Two months ago, I transplanted a few tomatoes I had started from seed in the house in late January. For good measure, I tossed a few more seeds in the dirt from the open packets. Why not, I thought. The extra seeds would just get thrown away at the end of the summer anyway, right?
If too many came up, I’d just thin them out and throw a few away. No harm, no foul. Except that I forgot something. I have a hard time throwing away any extra seedlings, even when I know I have too many for the garden space I have.
A month later–two weeks after the last average frost date for our area–we had an early morning frost that wiped out most of my cucumbers. Not the tomatoes though. While a few of my bigger transplants in another bed sustained a few frost-bitten leaves, the tomatoes planted from seed pulled through with flying colors. See what I mean?
Yeah, there are a few marigolds mixed in there, but most of what you see in the above photo is tomato plants. At one point I counted at least 14. In a 4-foot by 4-foot bed. By early April, they were getting pretty big and it was obvious I had to do something. They couldn’t all stay in one bed.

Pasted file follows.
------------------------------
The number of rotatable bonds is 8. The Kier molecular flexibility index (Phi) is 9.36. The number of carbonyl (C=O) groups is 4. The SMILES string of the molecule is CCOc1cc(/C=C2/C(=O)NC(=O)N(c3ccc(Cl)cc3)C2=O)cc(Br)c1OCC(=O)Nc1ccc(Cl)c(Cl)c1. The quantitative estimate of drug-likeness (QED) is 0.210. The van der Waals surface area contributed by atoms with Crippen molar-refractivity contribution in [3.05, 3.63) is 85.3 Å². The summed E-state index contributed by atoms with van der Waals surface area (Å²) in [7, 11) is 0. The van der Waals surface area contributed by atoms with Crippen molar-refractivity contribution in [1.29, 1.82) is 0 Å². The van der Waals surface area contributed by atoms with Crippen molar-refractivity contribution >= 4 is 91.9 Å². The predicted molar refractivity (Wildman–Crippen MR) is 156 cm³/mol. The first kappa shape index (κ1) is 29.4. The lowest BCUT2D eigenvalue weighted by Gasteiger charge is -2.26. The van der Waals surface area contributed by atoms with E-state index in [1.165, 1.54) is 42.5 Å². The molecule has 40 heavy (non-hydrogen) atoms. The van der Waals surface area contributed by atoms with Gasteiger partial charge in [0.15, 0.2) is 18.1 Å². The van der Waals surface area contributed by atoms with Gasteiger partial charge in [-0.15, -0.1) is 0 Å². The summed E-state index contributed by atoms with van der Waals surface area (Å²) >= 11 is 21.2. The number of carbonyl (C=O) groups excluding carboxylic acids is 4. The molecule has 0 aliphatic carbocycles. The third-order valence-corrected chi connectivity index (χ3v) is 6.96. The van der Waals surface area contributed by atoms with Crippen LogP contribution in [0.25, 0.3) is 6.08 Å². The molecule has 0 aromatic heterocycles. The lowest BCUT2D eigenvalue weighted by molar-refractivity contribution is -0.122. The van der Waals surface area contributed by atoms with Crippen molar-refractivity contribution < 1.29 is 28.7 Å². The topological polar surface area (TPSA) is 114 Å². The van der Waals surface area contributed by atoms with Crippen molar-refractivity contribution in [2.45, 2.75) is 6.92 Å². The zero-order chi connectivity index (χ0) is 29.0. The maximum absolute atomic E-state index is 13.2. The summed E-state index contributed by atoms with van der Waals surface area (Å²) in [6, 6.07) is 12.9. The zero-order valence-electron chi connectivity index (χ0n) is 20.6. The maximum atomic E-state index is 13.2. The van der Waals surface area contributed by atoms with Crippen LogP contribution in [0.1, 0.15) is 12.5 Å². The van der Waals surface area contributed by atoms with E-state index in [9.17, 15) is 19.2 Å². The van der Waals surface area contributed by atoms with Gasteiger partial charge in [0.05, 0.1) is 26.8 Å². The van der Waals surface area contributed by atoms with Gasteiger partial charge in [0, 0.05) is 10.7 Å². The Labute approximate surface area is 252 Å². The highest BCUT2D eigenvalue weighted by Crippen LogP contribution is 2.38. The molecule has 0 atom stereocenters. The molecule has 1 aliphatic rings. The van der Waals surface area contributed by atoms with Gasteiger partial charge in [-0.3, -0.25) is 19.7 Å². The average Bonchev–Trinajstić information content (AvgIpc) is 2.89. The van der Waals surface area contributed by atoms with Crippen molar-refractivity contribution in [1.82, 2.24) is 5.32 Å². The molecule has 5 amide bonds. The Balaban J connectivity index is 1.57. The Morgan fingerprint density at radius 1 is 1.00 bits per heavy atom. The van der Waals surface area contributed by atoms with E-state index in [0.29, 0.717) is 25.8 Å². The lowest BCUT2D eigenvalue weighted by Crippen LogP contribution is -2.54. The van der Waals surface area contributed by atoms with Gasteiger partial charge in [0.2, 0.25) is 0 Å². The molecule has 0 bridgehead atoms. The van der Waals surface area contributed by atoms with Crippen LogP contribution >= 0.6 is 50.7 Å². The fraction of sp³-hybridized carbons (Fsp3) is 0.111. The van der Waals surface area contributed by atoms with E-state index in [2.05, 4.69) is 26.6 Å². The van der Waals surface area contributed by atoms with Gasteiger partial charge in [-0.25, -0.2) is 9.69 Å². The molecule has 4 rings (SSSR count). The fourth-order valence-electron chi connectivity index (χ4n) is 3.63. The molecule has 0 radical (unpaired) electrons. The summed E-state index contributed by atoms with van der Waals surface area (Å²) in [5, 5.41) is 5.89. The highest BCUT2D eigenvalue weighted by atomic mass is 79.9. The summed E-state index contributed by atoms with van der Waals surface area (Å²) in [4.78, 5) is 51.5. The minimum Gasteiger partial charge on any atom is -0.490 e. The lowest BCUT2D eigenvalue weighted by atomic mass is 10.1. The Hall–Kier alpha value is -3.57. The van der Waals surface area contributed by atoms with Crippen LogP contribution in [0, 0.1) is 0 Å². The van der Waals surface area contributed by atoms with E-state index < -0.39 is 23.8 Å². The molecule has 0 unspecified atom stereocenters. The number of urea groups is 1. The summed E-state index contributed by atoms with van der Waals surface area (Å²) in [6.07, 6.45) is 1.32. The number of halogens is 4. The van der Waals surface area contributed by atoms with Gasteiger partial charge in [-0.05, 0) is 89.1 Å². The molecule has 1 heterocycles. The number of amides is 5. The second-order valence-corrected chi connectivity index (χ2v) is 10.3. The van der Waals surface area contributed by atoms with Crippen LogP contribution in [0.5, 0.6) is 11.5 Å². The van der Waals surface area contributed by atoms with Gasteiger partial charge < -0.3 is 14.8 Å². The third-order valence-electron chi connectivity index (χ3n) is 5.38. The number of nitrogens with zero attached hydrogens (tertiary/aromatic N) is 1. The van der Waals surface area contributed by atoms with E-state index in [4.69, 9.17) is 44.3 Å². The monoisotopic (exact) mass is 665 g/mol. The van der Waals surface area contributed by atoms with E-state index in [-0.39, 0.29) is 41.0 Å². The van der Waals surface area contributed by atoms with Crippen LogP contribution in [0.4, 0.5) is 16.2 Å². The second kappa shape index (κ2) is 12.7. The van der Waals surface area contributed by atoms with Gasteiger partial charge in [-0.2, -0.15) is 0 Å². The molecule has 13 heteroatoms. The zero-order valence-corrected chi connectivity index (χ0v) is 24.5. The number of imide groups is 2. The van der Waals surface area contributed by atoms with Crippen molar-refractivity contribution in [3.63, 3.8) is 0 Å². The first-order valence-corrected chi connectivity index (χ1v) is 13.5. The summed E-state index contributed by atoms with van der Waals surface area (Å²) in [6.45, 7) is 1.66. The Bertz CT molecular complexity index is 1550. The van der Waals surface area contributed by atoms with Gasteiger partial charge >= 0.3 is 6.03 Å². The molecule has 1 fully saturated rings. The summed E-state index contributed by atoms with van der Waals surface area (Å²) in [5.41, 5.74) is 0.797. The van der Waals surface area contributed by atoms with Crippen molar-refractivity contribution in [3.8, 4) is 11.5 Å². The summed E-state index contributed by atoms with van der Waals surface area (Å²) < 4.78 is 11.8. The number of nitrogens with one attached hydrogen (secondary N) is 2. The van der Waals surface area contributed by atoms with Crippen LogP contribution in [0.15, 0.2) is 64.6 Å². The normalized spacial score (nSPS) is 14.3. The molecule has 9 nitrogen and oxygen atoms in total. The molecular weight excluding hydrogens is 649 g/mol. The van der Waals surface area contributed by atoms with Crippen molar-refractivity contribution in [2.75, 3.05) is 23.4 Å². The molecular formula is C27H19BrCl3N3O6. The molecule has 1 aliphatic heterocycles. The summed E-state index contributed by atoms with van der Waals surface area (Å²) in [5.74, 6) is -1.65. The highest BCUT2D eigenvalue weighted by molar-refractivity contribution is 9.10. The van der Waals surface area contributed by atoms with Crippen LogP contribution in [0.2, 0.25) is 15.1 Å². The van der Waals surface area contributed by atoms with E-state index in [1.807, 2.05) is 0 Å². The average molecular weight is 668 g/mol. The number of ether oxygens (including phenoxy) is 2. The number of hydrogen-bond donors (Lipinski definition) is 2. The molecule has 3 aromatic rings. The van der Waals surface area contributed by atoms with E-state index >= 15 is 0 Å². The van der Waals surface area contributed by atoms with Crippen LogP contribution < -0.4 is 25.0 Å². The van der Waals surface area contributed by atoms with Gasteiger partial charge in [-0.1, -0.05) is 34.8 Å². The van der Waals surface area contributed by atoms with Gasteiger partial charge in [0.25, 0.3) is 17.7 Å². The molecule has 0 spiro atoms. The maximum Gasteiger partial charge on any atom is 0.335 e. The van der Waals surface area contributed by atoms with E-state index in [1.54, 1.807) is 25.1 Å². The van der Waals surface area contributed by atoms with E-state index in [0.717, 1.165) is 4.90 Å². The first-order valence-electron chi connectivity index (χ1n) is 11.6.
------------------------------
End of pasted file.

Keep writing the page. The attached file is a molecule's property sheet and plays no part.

But I didn’t have the heart to just toss some of them either. So I took about a half-dozen of them and transplanted them in the bed where the cucumbers were before all but one froze.
There still were (are) a lot of tomato plants in the bed where I originally planted a few seedlings and seeds. And of course, as they grow, they get more crowded.
But what’s a girl to do? Three of the four beds I devote to veggies have tomatoes in them. I suppose when the peas and lettuce in the fourth bed are done, I could always transplant tomatoes to that bed, too.
With any luck, I’ll be setting buckets of tomatoes on the curb this summer with “Free” signs on them. That would make me really happy. Really, really happy.